By 2030, the Caribbean Netherlands is expected to count a total population of 31,800, which is 15% more than in 2022. Just as in 2022, over half of the population will have been born either in the Caribbean Netherlands or in Aruba, Curacao or St. Maarten. By 2030, 19% of the population will be aged 65 years or older, compared to 14%, it emerged from figures and a forecast of the Central Bureau for Statistics (CBS).
On January 1, 2022, the Caribbean Netherlands had 27,700 residents, most of them living in Bonaire. Population growth is also expected to be strongest in Bonaire, as it has been since 2011. According to current projections, by 2030 the island will have 16% more residents than in 2022. An increase of 10% is projected for St. Eustatius and 9% for Saba. In the period 2018-2022, 55% of the Caribbean Netherlands’ residents were born there or in Aruba, Curacao or Sint Maarten. That share is projected to be 53% in 2030.
Around 14% percent of residents were born in the European Netherlands and 31% percent elsewhere, which is expected to become 13% and 34%, respectively, in 2030. The largest decrease in the proportion of residents born in the Dutch Caribbean is expected in Bonaire and a small increase in Statia.
Over 15% of Bonaire’s population was born in the European Netherlands in 2018-2022, more than in Statia and Saba. This is also expected to be the case in the future. Saba will then have a larger share of residents from outside the Kingdom of the Netherlands and Bonaire the smallest share. Early 2022, 14% of people living in the Caribbean Netherlands were 65 years or older. This was 9% in 2011. The proportion of elderly people is expected to increase to 19% by 2030.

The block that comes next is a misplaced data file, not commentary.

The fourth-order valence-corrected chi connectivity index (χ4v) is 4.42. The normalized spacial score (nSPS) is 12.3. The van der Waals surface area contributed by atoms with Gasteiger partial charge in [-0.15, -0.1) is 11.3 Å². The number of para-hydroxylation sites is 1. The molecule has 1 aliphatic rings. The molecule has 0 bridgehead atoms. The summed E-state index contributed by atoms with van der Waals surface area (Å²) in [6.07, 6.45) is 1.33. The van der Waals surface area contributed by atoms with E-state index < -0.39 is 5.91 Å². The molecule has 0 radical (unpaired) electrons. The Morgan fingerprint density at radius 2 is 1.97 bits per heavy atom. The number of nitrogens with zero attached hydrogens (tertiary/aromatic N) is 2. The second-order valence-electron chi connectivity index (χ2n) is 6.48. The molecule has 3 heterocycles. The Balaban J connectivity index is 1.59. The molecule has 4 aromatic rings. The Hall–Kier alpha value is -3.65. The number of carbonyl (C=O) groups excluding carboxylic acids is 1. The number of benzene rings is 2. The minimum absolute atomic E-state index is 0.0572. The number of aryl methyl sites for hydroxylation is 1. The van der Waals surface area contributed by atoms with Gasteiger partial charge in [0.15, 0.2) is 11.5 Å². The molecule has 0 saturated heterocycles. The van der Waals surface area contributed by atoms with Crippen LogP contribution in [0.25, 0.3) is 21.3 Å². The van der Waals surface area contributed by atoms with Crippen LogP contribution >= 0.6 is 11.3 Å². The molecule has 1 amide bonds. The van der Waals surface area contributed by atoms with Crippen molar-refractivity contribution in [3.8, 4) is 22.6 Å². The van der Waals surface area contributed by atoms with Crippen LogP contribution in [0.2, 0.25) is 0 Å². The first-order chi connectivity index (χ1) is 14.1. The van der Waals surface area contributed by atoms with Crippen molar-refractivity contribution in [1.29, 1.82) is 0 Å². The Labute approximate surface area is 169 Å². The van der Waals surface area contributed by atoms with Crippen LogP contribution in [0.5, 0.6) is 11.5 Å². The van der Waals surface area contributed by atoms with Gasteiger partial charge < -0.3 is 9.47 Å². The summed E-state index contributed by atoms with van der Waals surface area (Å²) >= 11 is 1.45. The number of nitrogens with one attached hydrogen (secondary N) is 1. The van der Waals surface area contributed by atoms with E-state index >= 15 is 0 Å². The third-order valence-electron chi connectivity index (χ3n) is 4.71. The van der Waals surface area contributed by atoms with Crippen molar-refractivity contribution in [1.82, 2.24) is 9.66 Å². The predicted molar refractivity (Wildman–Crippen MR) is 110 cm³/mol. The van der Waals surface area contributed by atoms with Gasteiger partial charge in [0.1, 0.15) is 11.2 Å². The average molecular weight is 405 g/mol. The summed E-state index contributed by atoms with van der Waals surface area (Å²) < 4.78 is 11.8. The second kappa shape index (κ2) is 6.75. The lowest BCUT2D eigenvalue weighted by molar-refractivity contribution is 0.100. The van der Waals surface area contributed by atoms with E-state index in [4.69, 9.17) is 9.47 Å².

In 2022, Saba was the most rapidly ageing island with 16% of its population aged 65 or older. Statia’s population was ageing the least at 13%. By 2030, Bonaire is expected to have aged the most, with 19% of the population aged 65 or over, and Statia the least at 16%.
The CBS launched a new edition of The Caribbean Netherlands in Numbers 2022, which contains the most important economic and social figures about the Caribbean Netherlands. Dozens of topics, photographs and infographics offer readers a picture of the current situation on the islands. The publication is available both online as a longread and printed in a limited edition.
The Daily Herald.